How to Perennialize Brassicas

Story and Photos by Sequoia Ferrel

June 10, 2020

I know. I made that up. It isn’t a verb. But in the relatively mild winters of the Pacific Northwest, we can sometimes grow brassicas as perennials, hence I like to “perennialize” some of mine.

After you harvest a cabbage, broccoli, cauliflower and the like, if you leave the plant in the garden, most often it will continue to grow for years. I once had a purple-sprouting broccoli plant growing for multiple years before I cut it out.

The basic strategy is this: after you harvest your crop, you leave the plant to do its thing, which is flower and set seed. If you try to interfere by cutting off the sprouts it will be futile because the plant won’t give up on making its seed. But once the seed is made, eventually the plant will put out lots of new growth, usually around its base, and you can prune off all the old growth.

If you leave all the new sprouts, the plant will dissipate its energy and you might get 20 tiny cauliflowers (or whatever it is you’re growing). So you’ll want to thin the new growth by breaking or cutting them off.

You may have to keep thinning if the plant is determined to make lots of shoots. If you want, just leave one shoot or try for 2 or 3 (or more). Multiple shoots will sometimes still create good-sized stalks and maybe you’d rather have smaller heads anyway. Then next spring, you’ll get your second harvest much earlier than if you had planted new starts. And you can do this again and again each year.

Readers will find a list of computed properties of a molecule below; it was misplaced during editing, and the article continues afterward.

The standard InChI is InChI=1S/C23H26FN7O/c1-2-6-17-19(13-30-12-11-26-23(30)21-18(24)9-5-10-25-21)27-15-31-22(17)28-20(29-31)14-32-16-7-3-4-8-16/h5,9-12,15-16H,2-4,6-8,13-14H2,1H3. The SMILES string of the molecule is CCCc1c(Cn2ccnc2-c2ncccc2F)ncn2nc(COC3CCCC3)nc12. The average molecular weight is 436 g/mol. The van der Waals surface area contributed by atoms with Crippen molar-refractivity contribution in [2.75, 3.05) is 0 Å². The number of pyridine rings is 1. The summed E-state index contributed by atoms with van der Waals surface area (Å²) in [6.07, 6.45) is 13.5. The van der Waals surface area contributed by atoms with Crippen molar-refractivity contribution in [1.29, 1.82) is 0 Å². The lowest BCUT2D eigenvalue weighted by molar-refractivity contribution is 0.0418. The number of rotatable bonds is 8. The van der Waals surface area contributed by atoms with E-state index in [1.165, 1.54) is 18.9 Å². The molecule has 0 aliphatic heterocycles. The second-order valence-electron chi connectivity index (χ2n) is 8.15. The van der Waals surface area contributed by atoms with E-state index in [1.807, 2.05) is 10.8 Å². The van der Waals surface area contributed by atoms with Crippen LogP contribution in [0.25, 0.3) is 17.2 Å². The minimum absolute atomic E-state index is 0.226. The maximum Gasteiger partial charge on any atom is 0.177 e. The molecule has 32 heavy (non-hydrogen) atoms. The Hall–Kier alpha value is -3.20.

I’ve had the best results with cauliflower, possibly because it doesn’t seem to make flower stalks once you rob it of its main flower (the cauliflower). I’ve sometimes been able to cut a cabbage in the fall and have the plant make a new cabbage but sometimes it will want to make a flower stalk. I haven’t quite figured out the timing on that, but you should be able to coax another cabbage out the next season.

So if you don’t need the garden space for something else and you like to experiment, go ahead and try to “perennialize” some of your favorite brassica veggies.

 

Above: Big Cauliflower

The second picture (below left) shows one plant that put up 3 good sized cauliflower stalks, one of which had already been cut. The two pictures on the right below show the new shoots coming up after a broccoli (or some brassica) has been cut back. And next, the same plant after being pruned back to the two strongest shoots

2 thoughts on “How to Perennialize Brassicas

  1. sequoia

    A little clarification on the photo captions. The second picture shows one plant that put up 3 good sized cauliflower stalks, one of which had already been cut. The two last pictures show the new shoots coming up after a broccoli (or some brassica)has been cut back. And next, the same plant after being pruned back to the two strongest shoots

    Reply
  2. Joan Petrick

    I’ve had success with that purple sprouting broccoli also. I think I’ve had it for almost 7 years. I also have an early broccoli cauliflower cross I bought years ago that produces in February! I’ve never tried it with cauliflower before but I sure will!

    Reply

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